The high energy choreography and direction allows the enchanted objects and townspeople to excel. This great ensemble includes the enthusiastic Gavin Kaneshiro, Megan Bartlett, Emma and Charlotte Curtain, Margaret Taylor, Johann Santos, Burton Thomas, Bobby Singer, Bryan Munar, Maya Martinez-Krams, William and Fox Klatt-Breed, Sophia Tuma, Claire Shiell, Joy Breed, Jocelyn Kelleher, Zach Moorhead, and stand out Sean Mcgrory.
The many huge dance numbers also include “Gaston”, “Belle” featuring the company’s dancers including the rousing: Brandon Masterson, Cai Freeman, Crismeldy Segura, Sarah Pon and Blake Hennessy-York, Todd Schlader, Julia Brunelli, Rune Lauridsen, Natalie Fong, Megan Jaron, Julia Ludwig, Scott Taylor Cole, Oscar Tsukayama, and Woodminster favorite the full throttle, Rod Voltaire Edora.
The three silly girls that chase Gaston are the perky Megan Bartlett, Julia Brunelli and Claire Shiell. Each brings a different type of Gaston gasp as they frantically stalk him. The three girls also double as some of the bewitched objects in the castle.
The teacup, Chip, played by the adorable waif Madison Schlader, the pre teen has a great time in Danz and Morris’ Teacup costume. Cogsworth, the stressed out windup clock, played by the frisky, sharp local favorite, Dwight Mahabir who brings the cranky clock to life. Mahabir is a pure pro on stage and his animated hi jinx is enduring.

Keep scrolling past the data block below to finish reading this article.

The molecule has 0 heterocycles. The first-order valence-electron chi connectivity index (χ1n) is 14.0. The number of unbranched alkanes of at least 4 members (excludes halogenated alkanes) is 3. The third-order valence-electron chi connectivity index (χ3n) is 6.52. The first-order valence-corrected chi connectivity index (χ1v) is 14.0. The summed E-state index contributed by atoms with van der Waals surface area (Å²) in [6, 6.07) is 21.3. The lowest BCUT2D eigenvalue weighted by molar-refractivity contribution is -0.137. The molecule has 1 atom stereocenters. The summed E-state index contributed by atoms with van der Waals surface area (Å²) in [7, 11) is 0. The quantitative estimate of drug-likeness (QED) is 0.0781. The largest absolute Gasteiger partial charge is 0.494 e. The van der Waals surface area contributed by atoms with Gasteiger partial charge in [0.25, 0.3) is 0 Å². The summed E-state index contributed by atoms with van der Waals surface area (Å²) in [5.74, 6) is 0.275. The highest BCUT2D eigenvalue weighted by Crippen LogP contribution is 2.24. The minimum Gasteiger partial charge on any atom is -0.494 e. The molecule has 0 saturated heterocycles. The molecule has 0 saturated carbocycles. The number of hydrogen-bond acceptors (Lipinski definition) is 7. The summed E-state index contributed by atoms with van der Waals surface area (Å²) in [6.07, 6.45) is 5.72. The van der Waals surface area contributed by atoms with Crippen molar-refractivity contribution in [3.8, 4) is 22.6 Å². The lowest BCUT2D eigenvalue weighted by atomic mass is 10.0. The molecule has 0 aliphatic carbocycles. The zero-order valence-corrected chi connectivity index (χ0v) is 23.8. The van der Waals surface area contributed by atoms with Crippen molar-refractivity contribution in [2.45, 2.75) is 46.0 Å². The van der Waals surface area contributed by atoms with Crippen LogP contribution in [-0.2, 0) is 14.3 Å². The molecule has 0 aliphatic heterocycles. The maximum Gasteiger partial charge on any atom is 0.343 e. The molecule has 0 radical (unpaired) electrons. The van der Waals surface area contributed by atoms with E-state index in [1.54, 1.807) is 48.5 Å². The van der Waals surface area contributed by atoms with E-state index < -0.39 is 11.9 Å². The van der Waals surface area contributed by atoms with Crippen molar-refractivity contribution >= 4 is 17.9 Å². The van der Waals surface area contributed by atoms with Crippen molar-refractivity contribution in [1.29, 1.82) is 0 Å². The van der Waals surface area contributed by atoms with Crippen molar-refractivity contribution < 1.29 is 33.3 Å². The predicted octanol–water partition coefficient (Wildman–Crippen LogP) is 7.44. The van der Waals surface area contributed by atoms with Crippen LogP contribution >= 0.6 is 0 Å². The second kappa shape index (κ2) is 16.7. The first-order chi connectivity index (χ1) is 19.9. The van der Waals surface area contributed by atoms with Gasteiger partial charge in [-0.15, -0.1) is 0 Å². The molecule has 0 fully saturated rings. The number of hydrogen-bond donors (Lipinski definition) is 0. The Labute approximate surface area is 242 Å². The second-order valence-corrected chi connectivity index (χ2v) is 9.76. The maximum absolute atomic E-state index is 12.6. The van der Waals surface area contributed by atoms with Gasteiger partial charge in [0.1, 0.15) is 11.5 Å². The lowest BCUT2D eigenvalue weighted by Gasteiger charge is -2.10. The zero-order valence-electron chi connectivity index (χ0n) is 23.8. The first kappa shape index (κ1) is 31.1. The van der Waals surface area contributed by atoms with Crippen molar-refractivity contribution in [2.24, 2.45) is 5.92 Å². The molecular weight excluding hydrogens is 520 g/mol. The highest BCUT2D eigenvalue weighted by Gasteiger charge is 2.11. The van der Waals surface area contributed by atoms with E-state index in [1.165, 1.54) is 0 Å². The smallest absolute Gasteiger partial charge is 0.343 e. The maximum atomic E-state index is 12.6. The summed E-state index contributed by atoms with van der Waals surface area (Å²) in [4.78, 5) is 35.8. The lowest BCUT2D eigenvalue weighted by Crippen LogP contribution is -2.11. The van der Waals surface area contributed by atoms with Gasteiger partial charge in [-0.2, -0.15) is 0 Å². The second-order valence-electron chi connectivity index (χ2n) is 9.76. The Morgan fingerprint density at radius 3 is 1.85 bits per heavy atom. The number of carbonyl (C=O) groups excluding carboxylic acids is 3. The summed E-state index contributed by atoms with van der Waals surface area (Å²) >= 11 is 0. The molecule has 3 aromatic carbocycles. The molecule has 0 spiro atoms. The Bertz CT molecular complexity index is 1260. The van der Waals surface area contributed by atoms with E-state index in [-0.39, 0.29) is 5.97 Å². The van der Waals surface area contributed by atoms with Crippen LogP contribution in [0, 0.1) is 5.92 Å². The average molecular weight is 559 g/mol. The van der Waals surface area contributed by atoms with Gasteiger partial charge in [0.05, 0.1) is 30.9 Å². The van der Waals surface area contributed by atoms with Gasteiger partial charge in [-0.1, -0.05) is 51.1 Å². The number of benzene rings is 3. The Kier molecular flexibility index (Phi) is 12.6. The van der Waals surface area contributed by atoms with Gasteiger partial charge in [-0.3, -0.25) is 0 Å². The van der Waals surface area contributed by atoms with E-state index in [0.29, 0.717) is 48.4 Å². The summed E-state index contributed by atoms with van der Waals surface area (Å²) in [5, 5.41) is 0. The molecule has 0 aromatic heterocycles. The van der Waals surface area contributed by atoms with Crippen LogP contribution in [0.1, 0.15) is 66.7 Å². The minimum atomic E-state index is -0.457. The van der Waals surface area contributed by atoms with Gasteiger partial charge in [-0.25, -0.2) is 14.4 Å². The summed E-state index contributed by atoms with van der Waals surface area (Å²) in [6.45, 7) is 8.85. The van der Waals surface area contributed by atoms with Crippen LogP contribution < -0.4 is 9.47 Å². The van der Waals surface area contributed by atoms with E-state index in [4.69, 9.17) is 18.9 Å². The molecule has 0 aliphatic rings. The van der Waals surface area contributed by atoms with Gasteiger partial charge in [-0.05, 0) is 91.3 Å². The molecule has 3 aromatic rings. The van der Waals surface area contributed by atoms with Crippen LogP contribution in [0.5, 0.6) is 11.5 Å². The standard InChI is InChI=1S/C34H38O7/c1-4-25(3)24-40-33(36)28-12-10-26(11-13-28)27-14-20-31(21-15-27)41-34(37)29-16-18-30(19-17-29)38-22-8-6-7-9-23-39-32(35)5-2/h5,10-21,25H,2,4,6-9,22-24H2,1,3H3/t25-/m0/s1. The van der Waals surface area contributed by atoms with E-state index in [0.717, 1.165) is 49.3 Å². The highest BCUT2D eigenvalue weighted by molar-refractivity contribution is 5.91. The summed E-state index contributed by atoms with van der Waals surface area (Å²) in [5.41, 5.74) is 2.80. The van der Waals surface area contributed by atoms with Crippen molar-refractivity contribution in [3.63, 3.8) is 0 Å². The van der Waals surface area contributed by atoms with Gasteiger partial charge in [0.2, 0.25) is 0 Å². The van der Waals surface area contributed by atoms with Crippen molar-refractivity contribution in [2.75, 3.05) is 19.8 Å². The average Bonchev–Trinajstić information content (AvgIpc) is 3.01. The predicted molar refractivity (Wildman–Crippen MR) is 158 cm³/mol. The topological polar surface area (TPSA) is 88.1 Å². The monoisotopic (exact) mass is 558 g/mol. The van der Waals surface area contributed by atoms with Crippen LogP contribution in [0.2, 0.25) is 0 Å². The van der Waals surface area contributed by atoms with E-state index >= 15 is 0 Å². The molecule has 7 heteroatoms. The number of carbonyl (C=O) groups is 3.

Babatte and Madame De La Grande Bouche, two enchanted women in the Beast's castle, are played by the sexy, flirty Ashley Cowl and the engaging theatrical, Jenny Matteucci. The entertaining Sebastian Romeo is the evil doctor D’Arque that tries to convict Belle's father, Maurice. “Maison Des Lunes” features the three; Romeo, Springhorn, and the spunky Tichenor as they plot for Gaston to win over Belle.
What makes this show so endearing is the romantic ballad "Beauty and the Beast" sung by McBride as Mrs. Potts; it is warm and touching. Danielsen as the winky, flirty Lumiere is a show stealer with his Louis XVI candle hair wig. Lumiere provides the show's comic giggles and razzle dazzle.
Babette, the sexy feather duster French maid, played by the swank Cowl, has the perfect timing with Danielsen in his candle stick French butler candelabrum. His suave romantic, smooth-talking charm as he tries to soften the Beast's growl.
Maggie Lamb’s set design is highlighted with the enchanted castle that includes two stair cases that take you to the Beast’s lair. Belle’s castle bedroom includes a wonderful stained glass window created by Lamb. The village is a bit frumpy but colorful, and prop masters Billy Sander’s and Danz created a workable invention cart/bike for Maurice, and double duty director actor Joel Schlader rides the bike with flair on the huge Woodminster stage.